I often annoy my friend Queen Viv who calls me Pollyanna because I am hopelessly optimistic. Simplistically speaking, I do believe that things happen for a reason although with a tragedy as large as an earthquake, who knew that serendipity would occur after a the 1931 earthquake in Napier? Not to understate what the citizens of this pretty seaside town went through at all, but as a result of the destruction of the entire town, a stunning town emerged.
These delightful little doll’s heads move and nod-available from the Art Deco Store, Napier
Napier is known as the Art Deco city and it is absolutely worth a visit for the architecture buff although I suspect non architecture buffs would find this divine little town fascinating too. It is the only town in the world with so much Art Deco architecture as the whole town was rebuilt after the earthquake (within 22 months!). Art Deco was the style of the time which also suited the earthquake wary inhabitants with its reinforced concrete surfaces. The signature details of Art Nouveau were the zig zag designs, Egyptian themes and the geometric or ziggurat pattern as well as pastel colours.
One of the only buildings that survived the earthquake
In fact the only two buildings to have survived the 7.8 magnitude earthquake were ones that were made with reinforced concrete. We stop in at the Art Deco Trust in Napier where our guide Tony tells us that they’re constantly having little earthquakes that you can’t feel but that is a good thing as that means that there won’t be so much pressure building up to create an enormous one.
And the best way to see it all? On an Art Deco tour in a vintage 1938 Packard car or “the Rolls Royce of American cars” our wonderful guide Tony says. Tours leave from the Art Deco building and generally take about 1 hour 20 minutes. They take you for a drive to show the Art Deco outskirts of the town as he recommends seeing the Art Deco buildings in the centre of town by foot.
Driving through the town in a car like this is magnificent. Every year in the 2nd and 3rd week of February they hold an GEON Art Deco weekend festival which takes over the whole town and people get dressed in the 1930′s costumes, jazz bands play and bi-planes fly overhead.
Inside their art deco theatre
The original lights
There were four main architects that were responsible for the design of many of the buildings and on each tour Tony focuses one one or two. He points out his influences of Frank Lloyd Wright and the signature “eyebrows” on building. One building in particular has two styles of designs which would no doubt horrify purists-the mixture of Art Deco and Art Nouveau which preceded Art Deco. The Art Nouveau touches are the nature inspired details like leaves and flowers whereas Art Deco was certainly more about geometric angles and shapes.
1916 the first Art Deco building (now budget accommodation)
Hollyhock designs on the front of the building
The Art Deco trust is a strong movement that relies on people and businesses wanting to preserve the Art Deco buildings. The compromise in the building above was that the facade of building remained intact but this applied just to the front of the building, just behind it is a new block of apartments.
Johann Husheer was an extraordinarily successful tobacco tycoon who ended up being a philanthropist in later years. The Swiss German moved to the area after anti German sentiment pushed him out of Europe and he set up a tobacco factory in New Zealand. When he commissioned this building, he spared no expense and he was particularly fond of flowers so many floral details were incorporated into the design and these were placed in situ which contributed to the expense. In fact one of the front doors cost about 600GBP which at that time, could have bought a house.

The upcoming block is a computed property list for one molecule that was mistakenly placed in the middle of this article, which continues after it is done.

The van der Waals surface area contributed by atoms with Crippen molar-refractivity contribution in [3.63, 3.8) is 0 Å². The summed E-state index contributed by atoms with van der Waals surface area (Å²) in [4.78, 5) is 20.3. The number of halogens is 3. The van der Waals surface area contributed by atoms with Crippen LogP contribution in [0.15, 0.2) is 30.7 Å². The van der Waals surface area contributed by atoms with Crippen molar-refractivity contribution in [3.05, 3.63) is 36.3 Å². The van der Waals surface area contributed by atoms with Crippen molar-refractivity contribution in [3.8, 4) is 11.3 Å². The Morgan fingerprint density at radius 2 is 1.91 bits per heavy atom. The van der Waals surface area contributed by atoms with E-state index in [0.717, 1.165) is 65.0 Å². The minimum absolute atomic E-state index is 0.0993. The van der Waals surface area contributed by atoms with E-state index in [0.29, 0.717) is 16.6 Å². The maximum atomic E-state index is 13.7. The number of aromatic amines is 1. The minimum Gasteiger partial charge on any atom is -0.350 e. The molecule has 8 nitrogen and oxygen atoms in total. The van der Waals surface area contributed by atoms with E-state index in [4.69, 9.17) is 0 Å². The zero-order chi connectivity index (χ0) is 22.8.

Flowers placed in situ
The dome ceiling in Husheer’s main lobby
And interestingly, for a town that is so steeped in history, there is free wifi available in the town centre! A few other modern cities could stand to do this
No visit to a town is complete without a meal and we have lunch at Madisons which is a stunning store and cafe full of natural light, blossoms and beautiful homewares. Each day they have daily specials and today we are in the mood for a light but tasty lunch. The service is absolutely wonderful from the staff there and when we can’t find a wireless signal in the cafe, they set us up outside and check to see whether we can get the wireless.
Seafood laksa (sorry I can’t remember the price-oops!)
I’ve been craving some spice and this laksa made with fat udon noodles, king prawns and scallops fits the bill quite nicely although I know laksa purists might question the use of udon noodles. It is served with a mound of cucumber salad in a soup bowl and it lightly spicy and thick with creamy coconut.
Melon with prosciutto and feta
Just the ticket for a fresh, flavoursome lunch there was sweet juiciness from the melon and salty richness from the prosciutto and feta.
We couldn’t help but try the macarons in passionfruit, salted caramel and sour cherry flavours. It was hard to pick a favourite out of them as they were really my favourite types of flavours (salty or slightly tart). So I’m going to say I liked them all
Changing daily the cupcakes are cute and spread with a thick vanilla icing and on the bottom, a moist lemon cake.
We have a quick browse through the store with their very covetable items. But we can’t dawdle as we are running late! Our next stop? Exploring more of beautiful Hawke’s Bay…
So tell me Dear Reader, which design movement do you like best?
NQN travelled to and explored New Zealand as a guest of Tourism New Zealand
Art Deco Trust
163 Tennyson Street Napier 4110, New Zealand
Tel: +64 (06) 835 0022
47 Tennyson St,Napier 4110, New Zealand
Tel: +64 06-835 0056
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